|Publication number||US6928313 B2|
|Application number||US 10/351,718|
|Publication date||Aug 9, 2005|
|Filing date||Jan 27, 2003|
|Priority date||Jan 27, 2003|
|Also published as||DE602004008425D1, DE602004008425T2, EP1587571A2, EP1587571B1, US7570981, US20040147826, US20050251094, WO2004067078A2, WO2004067078A3|
|Publication number||10351718, 351718, US 6928313 B2, US 6928313B2, US-B2-6928313, US6928313 B2, US6928313B2|
|Inventors||Eric D. Peterson|
|Original Assignee||Cardiac Pacemakers, Inc.|
|Export Citation||BiBTeX, EndNote, RefMan|
|Patent Citations (18), Referenced by (23), Classifications (11), Legal Events (6)|
|External Links: USPTO, USPTO Assignment, Espacenet|
The invention relates generally to guiding catheter systems, and more particularly to guiding catheters for accessing the coronary sinus from the right atrium.
Guiding catheters are instruments that allow a physician to locate and cannulate vessels in a patient's heart for performing various medical procedures, including venography and implanting of cardiac pacing devices. Cannulating heart vessels requires navigating a small diameter, flexible guide through convoluted vasculature into a heart chamber, and then into a destination heart vessel. Once the destination heart vessel is reached, the catheter acts as a conduit for insertion of payloads into the vessel.
The major goal of a guiding catheter procedure is to find and cannulate a vessel of interest in the least amount of time. Finding and cannulating the coronary sinus, for example, can become a time consuming, trial and error procedure even in a healthy patient. Patients exhibiting symptoms of advanced heart disease can have blockages or deformations of heart structure, further complicating the task of locating the opening (ostium) of the coronary sinus from the right atrium.
A pre-shaped guiding catheter has traditionally been used to locate the destination vessel. A fixed shape catheter is adequate in many cases where the pathway is not significantly convoluted and the pathway does not deviate significantly between patients. In situations where structural anomalies or significant variations exist, use of a fixed shape catheter may require that the clinician stock multiple size and shapes of catheters to account for potential variations. Further, it may be necessary that a fixed shaped catheter be swapped out during an implantation procedure with a different shaped catheter due to difficulties in maneuvering.
In some cases, it is desired to have the ability to dynamically shape a distal end of the catheter. Guiding catheters sometimes utilize steering tendons or wires to assist in directing the distal end of the catheter during cannulation. Although this method can be effective, the wires and associated hardware take up valuable space in the guide lumen of the catheter. Also, the relatively long and potentially convoluted passageways traversed by guide catheters lead to complication in the use of steering wires, including pull friction and mechanical backlash.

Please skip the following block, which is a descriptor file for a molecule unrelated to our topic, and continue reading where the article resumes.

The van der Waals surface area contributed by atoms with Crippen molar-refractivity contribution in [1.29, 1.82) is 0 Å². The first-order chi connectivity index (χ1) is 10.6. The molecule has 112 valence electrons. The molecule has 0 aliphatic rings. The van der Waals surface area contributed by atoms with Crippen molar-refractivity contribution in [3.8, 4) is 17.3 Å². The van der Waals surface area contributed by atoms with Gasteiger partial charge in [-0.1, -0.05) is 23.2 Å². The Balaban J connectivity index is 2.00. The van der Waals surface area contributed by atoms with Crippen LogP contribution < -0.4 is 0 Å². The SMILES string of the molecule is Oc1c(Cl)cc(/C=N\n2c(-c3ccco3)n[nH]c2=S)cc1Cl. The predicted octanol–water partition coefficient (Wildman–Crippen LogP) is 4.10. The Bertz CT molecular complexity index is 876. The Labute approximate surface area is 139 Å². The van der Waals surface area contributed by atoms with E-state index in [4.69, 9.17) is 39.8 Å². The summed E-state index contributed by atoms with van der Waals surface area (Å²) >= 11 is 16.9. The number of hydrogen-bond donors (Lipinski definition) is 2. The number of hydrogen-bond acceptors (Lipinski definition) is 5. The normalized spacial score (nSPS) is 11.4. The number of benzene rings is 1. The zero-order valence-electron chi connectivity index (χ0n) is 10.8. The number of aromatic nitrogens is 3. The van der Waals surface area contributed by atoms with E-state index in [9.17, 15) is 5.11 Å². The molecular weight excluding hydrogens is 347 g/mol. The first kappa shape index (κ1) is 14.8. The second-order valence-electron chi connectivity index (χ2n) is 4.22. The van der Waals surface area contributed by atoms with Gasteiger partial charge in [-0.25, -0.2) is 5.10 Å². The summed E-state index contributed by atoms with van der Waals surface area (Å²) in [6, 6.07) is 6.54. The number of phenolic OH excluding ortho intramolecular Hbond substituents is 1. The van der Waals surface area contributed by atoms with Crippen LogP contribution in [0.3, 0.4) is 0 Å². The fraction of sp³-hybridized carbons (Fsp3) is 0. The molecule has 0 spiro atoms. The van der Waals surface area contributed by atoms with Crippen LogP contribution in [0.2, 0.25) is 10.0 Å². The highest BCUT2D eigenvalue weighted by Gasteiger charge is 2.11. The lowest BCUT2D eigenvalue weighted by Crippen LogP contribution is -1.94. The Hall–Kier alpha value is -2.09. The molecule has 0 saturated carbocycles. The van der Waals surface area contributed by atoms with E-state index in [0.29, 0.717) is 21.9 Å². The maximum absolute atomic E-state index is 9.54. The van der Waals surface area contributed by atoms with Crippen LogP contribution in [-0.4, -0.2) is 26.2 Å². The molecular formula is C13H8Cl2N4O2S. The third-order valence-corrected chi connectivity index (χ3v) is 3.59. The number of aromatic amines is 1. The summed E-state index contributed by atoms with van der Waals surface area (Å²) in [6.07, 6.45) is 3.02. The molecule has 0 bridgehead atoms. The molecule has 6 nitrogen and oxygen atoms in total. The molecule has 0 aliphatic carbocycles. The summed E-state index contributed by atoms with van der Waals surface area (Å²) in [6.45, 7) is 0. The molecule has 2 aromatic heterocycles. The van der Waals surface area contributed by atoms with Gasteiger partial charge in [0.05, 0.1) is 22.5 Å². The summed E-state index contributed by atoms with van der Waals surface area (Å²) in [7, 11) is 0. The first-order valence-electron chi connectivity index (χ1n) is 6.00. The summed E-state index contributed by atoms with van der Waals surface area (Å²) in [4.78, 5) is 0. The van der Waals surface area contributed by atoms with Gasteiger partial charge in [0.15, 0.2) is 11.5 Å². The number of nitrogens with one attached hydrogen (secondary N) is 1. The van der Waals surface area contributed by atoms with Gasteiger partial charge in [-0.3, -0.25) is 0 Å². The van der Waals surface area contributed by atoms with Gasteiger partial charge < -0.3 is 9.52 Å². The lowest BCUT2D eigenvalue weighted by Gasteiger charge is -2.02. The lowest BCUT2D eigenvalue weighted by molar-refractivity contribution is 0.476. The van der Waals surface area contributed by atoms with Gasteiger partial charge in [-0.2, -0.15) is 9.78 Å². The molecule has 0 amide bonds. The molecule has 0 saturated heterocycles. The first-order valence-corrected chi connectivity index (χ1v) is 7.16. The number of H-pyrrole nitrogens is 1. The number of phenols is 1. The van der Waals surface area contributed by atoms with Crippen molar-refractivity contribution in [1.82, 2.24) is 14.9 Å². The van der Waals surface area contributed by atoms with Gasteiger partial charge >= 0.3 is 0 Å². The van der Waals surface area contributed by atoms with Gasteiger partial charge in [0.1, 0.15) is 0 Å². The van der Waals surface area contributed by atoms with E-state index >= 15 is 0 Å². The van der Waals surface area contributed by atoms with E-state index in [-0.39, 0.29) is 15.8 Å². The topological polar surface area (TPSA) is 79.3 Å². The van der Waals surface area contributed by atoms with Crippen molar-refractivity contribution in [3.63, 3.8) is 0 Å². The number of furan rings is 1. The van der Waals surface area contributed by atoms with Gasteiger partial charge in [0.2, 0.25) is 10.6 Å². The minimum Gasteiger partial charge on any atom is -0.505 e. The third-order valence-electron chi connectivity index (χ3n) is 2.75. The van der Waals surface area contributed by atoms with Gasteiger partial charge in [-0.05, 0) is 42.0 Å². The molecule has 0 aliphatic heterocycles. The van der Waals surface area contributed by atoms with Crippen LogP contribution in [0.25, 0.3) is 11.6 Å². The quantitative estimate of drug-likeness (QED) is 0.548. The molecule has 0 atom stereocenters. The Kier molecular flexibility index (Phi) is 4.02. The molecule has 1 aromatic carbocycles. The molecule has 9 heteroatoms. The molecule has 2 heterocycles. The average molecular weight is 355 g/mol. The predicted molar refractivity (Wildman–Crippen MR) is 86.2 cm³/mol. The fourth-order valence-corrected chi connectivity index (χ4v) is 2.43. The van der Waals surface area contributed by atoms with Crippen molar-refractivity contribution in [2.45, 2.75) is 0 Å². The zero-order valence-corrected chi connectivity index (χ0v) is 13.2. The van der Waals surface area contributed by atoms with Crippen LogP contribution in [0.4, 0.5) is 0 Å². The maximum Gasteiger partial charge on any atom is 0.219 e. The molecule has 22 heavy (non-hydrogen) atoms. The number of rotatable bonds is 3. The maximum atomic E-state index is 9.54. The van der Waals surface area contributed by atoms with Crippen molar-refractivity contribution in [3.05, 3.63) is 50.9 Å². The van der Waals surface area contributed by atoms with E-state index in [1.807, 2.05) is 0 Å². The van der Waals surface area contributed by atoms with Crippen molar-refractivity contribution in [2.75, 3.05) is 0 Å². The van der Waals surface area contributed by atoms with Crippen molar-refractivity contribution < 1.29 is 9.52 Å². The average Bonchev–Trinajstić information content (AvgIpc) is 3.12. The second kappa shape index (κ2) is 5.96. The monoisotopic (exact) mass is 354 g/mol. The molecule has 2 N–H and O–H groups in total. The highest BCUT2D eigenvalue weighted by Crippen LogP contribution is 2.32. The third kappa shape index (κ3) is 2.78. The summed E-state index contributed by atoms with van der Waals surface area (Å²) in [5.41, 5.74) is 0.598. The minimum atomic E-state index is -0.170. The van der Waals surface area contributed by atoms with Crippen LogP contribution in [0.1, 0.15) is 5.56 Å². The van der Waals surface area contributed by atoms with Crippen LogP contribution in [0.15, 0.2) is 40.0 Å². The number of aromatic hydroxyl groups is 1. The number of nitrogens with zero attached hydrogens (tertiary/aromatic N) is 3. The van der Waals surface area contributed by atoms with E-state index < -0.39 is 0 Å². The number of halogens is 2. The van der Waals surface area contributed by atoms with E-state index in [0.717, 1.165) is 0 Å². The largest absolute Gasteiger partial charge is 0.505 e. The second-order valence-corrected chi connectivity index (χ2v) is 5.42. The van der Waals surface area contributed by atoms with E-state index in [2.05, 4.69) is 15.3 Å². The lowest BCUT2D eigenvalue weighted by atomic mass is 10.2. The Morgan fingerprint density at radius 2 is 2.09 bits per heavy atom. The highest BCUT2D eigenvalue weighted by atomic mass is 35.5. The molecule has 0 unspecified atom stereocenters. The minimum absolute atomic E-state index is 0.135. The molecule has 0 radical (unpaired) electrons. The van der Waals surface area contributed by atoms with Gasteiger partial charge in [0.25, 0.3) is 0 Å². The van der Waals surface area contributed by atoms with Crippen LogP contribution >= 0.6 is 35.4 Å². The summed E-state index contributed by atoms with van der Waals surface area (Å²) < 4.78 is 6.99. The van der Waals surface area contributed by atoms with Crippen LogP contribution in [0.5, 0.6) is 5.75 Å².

There is a need for a guide catheter with a maneuverable distal end that does not utilize pull wires. The present invention fulfills these and other needs, and addresses other deficiencies of prior art implementations and techniques.
To overcome the limitations in the prior art described above, and to overcome other limitations that will become apparent upon reading and understanding the present specification, the present invention discloses a steerable guiding catheter that can provide access to venous structures for medical procedures.
According to one embodiment of the present invention, a guiding catheter system for accessing a patient's heart includes an outer jacket having an open guide lumen, at least one inflation lumen provided along an exterior surface of the outer jacket, and at least one segment of a distal balloon fixably mounted at a distal portion of the outer jacket. The outer jacket can be configured to include a peel away feature provided along a longitudinal length of the outer jacket. The distal balloon is in fluid communication with the inflation lumen. One or more secondary balloons can be integrated into the inflation lumen, such that the secondary balloons are situated proximal to the distal balloon segment.
A stylet is disposed within the guide lumen of the outer jacket. The stylet is rotatable within the outer jacket along a longitudinal axis thereof. The stylet can be formed to include an open lumen dimensioned to receive a guidewire. The stylet can include a pre-formed curve at a distal portion of the stylet.
A guidewire is movably disposed within the open lumen of the stylet. The guidewire, in one configuration, is formed from a material such that a distal tip of the guidewire is substantially straight at ambient temperature and the distal tip assumes a shape of a loop at body temperature.